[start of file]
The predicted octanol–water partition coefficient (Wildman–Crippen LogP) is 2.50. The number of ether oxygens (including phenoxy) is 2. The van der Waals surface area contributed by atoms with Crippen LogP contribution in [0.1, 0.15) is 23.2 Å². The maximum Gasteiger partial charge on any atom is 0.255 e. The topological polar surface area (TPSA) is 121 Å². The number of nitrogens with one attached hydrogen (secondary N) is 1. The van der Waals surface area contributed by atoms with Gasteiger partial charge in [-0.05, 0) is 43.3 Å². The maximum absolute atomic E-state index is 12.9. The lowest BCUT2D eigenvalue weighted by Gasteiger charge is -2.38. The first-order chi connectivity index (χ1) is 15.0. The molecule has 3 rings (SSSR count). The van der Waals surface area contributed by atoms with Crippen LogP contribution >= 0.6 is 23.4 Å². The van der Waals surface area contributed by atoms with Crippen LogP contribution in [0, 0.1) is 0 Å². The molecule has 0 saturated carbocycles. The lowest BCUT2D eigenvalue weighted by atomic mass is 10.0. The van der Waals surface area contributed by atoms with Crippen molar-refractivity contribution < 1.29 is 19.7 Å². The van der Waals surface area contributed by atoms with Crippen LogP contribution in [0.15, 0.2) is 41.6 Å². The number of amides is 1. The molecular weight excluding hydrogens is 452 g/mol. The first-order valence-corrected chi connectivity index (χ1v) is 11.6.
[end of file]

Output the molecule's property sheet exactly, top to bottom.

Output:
The predicted octanol–water partition coefficient (Wildman–Crippen LogP) is 2.50. The number of ether oxygens (including phenoxy) is 2. The van der Waals surface area contributed by atoms with Crippen LogP contribution in [0.1, 0.15) is 23.2 Å². The maximum Gasteiger partial charge on any atom is 0.255 e. The topological polar surface area (TPSA) is 121 Å². The number of nitrogens with one attached hydrogen (secondary N) is 1. The van der Waals surface area contributed by atoms with Gasteiger partial charge in [-0.05, 0) is 43.3 Å². The maximum absolute atomic E-state index is 12.9. The lowest BCUT2D eigenvalue weighted by Gasteiger charge is -2.38. The first-order chi connectivity index (χ1) is 15.0. The molecule has 3 rings (SSSR count). The van der Waals surface area contributed by atoms with Crippen LogP contribution >= 0.6 is 23.4 Å². The van der Waals surface area contributed by atoms with Crippen LogP contribution in [0, 0.1) is 0 Å². The molecule has 0 saturated carbocycles. The lowest BCUT2D eigenvalue weighted by atomic mass is 10.0. The van der Waals surface area contributed by atoms with Crippen molar-refractivity contribution < 1.29 is 19.7 Å². The van der Waals surface area contributed by atoms with Crippen LogP contribution in [0.15, 0.2) is 41.6 Å². The number of amides is 1. The molecular weight excluding hydrogens is 452 g/mol. The first-order valence-corrected chi connectivity index (χ1v) is 11.6.